The Field may still be Stockholm’s Axel Willner, but now the name represents a band of three, the addition of Andreas S�derstrom and Dan Enqvist freeing up the live sound. This more organic approach has found its way on to record, borne out in tracks that work their subtle changes with an essentially human core.
Yesterday And Today emerges from a distant haze to find a solid beat, four minutes in. Its lead title – I Have The Moon, You Have The Internet – implies the thoughts of a lunar astronaut beamed down from space, and this works as a background vision as the music, with its subtle melodic twists and turns, progresses beautifully. With its live feel cemented by the brief addition of steel pan and xylophone in the closing moments, you can literally see the stars, and the steel pan appears briefly once more in similar fashion, closing out The More That I Do.
It’s a template Willner follows elsewhere in the restrained euphoria of Leave It, or the sturdy beat that creeps in to take over The More That I Do. The title track calls in Battles drummer John Stanier, who takes his lead from the kick drum and gradually builds a funkier sound that strips back brilliantly to leave just the sticks man and the bass line.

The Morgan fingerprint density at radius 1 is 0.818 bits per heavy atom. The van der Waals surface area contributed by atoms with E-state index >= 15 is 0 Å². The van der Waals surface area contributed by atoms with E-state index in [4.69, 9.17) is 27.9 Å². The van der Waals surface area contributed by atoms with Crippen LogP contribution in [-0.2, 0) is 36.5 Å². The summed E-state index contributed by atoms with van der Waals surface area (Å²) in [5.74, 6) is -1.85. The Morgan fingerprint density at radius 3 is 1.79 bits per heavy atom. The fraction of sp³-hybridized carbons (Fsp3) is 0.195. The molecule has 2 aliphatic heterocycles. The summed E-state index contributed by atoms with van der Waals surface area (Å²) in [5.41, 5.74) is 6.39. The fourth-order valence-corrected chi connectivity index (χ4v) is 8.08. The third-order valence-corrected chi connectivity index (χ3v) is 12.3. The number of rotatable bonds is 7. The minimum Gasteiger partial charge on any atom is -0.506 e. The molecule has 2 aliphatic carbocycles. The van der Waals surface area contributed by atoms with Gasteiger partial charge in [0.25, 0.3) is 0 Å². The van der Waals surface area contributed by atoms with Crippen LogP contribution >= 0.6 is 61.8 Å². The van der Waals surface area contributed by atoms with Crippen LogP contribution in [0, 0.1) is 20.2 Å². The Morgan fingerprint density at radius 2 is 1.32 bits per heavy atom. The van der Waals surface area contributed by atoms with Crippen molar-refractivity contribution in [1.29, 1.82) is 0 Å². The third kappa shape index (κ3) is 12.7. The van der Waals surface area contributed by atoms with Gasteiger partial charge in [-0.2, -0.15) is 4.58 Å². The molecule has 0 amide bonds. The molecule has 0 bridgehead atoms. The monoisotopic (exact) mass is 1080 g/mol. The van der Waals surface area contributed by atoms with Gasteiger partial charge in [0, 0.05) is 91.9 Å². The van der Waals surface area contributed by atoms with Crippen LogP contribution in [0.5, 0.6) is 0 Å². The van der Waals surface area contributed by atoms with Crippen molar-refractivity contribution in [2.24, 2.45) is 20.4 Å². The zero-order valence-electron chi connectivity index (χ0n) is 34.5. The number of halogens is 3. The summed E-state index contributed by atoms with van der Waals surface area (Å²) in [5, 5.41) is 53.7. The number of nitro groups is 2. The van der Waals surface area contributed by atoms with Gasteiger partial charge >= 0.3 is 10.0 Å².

Sequenced closes the record out, its title implying a pre-programmed element but again masking the intervention of live events, the drums developing to a kit-based sound before the end. A 303 ushers us in to a slower beat that brings to mind the music of Lindstrom with its beautifully undulating textures, before that slower beat cleverly turns its thoughts in the direction of dub.
The only questionable moment of the album concerns a cover of the oft-heard Everybody’s Got To Learn Sometime, a track with a rocky recent history in electronic music thanks to the cheesy cover by Baby D in the mid 1990s. It’s a brave move for Willner to take this on, and he only just gets away with it. The chorus is given a lovely texture in which to bathe, twinkling as it does so, but as it’s the only vocal track on the album it stands out as something of a sore thumb.
This is, however, a minor blot on the lunar landscape. For this, like its predecessor From Here We Go Sublime, is another fine album from Willner’s laptop, the noted progression this time being the live element he’s introducing to his sound. Processed it may still be, but the emotions this time round feel more human, and, as a result, make a deeper impact.